Employees: “Are thereenoughweirdpeoplein the lab these days?”V. Chmn., pharmaceutical house, to a lab director (06.01)
Suppliers:There is an ominous downside to strategic supplier relationships. An SSR supplier is not likely to function as any more than a mirror to your organization. Fringe suppliers that offer innovative business practices need not apply.”Wayne Burkan, Wide Angle Vision: Beat the Competition by Focusing on Fringe Competitors, Lost Customers, and Rogue Employees
WEIRD IDEAS THAT WORK: (1) Hire slow learners (of the organizational code). (1.5) Hire people who make you uncomfortable, even those you dislike. (2) Hire people you (probably) don’t need. (3) Use job interviews to get ideas, not to screen candidates. (4) Encourage people to ignore and defy superiors and peers. (5) Find some happy people and get them to fight. (6) Reward success and failure, punish inaction. (7) Decide to do something that will probably fail, then convince yourself and everyone else that success is certain. (8) Think of some ridiculous, impractical things to do, then do them. (9) Avoid, distract, and bore customers, critics, and anyone who just wants to talk about money. (10) Don’t try to learn anything from people who seem to have solved the problems you face. (11) Forget the past, particularly your company’s success. Bob Sutton, Weird Ideas that Work: 11½ Ideas for Promoting, Managing and Sustaining Innovation
IV. Design: The No.1 Source of PassionateAttachment!(Or undying despair)
“We don’t have a good language to talk about this kind of thing. In most people’s vocabularies, design means veneer. … But to me, nothing could be further from the meaning of design. Design is the fundamental soul of a man-made creation.”Steve Jobs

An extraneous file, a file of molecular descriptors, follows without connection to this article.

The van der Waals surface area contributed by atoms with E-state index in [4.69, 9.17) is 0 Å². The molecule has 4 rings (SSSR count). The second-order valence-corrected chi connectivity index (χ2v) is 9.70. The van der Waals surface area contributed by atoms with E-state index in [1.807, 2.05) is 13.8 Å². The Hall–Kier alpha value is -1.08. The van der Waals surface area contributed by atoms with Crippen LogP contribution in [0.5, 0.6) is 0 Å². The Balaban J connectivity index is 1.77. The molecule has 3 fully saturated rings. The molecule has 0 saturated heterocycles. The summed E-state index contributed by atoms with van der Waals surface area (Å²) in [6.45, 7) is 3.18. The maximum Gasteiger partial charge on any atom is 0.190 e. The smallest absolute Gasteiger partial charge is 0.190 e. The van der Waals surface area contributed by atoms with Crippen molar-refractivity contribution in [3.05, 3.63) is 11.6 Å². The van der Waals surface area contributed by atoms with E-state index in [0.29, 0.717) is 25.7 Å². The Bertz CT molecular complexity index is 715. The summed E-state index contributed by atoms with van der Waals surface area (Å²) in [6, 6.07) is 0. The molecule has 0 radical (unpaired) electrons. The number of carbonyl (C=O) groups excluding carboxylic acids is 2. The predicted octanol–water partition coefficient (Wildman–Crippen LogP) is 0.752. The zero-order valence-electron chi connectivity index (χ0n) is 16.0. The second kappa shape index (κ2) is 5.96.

“Today the problem is not how to produce more to sell more. The fundamental question is that of the product’s right to exist. And it is the designer’s right and duty to question the legitimacy of the product.”Philippe Starck
“My main task when I was artistic director at Thompson for four years: to make the company virtuous. Not because there was a desire to do evil, but because they had simply forgotten their purpose in life—to be of service.”Philippe Starck
“I invented the slogan ‘Thompson: From Technology to Love.’ That completely repositioned the problem. Because now we were saying that technology wasn’t an end in itself, but just a means—and that the real goal was what had always been there, the original priority, humanity, whose ultimate criterion is love. That connects back to the idea of the friendly object, the good object.”Philippe Starck
“[At Thompson] I outlawed the word ‘consumer’ in all company meetings, and insisted it be replaced by the words ‘my friend,’ ‘my wife, ‘my daughter,’ ‘my mother,’ or ‘myself.’ It doesn’t sound the same at all, if you say: ‘It doesn’t matter, it’s shit, but the consumers will make do with it,’ or if you start over again and say, ‘It’s shit, but it doesn’t matter, my daughter will make do with it.’ All of a sudden, you can’t get away with it anymore. There is an enormous task to be done with this kind of symbolic repositioning.”Philippe Starck
Message: Engage your Client in an examination- exploration of why we care about stuff. Or don’t.
THE BASE CASE: I am a design fanatic. Personally, though not “artistic,” I love cool stuff. I love what I love and I hate what I hate. But it goes [much] further, far beyond the personal. Design has become a professional obsession. I – SIMPLY – BELIEVE THAT DESIGN PER SE IS THE PRINCIPAL REASON FOR EMOTIONAL ATTACHMENT [or detachment] RELATIVE TO A PRODUCT OR SERVICE OR EXPERIENCE. Design, as I see it, is arguably the #1 determinant of whether a product-service-experience stands out … or doesn’t. Furthermore, it’s “one of those things” … that damn few companies put – consistently – on the front burner.
“A key – perhaps the key – to leadership isthe effective communication of a story.”Howard GardnerLeading Minds: An Anatomy of Leadership
“Car designers need to create astory. Every car provides an opportunity to create anadventure. …“The Prowler makes yousmile. Why? Because it’s focused. It has aplot, a reason for being, apassion.”Freeman Thomas, co-designer VW Beetle; designer Audi TT
Hmmmm(?): “Only” Words …StoryAdventureSmile FocusPlotPassion
PlotWilliams Sonoma = 6 [was 10]Crate & Barrel = 8Sharper Image = 9+Smith & Hawken = 8+Garnet Hill = 9L.L. Bean = 4 [was 9+]Land’s End = 7+Colonial Williamsburg = ?
“Sometimes I have episodes of wild fury in rental cars. It’s not road rage. It’s more like design rage.”Susan Casey, www.ecompany.com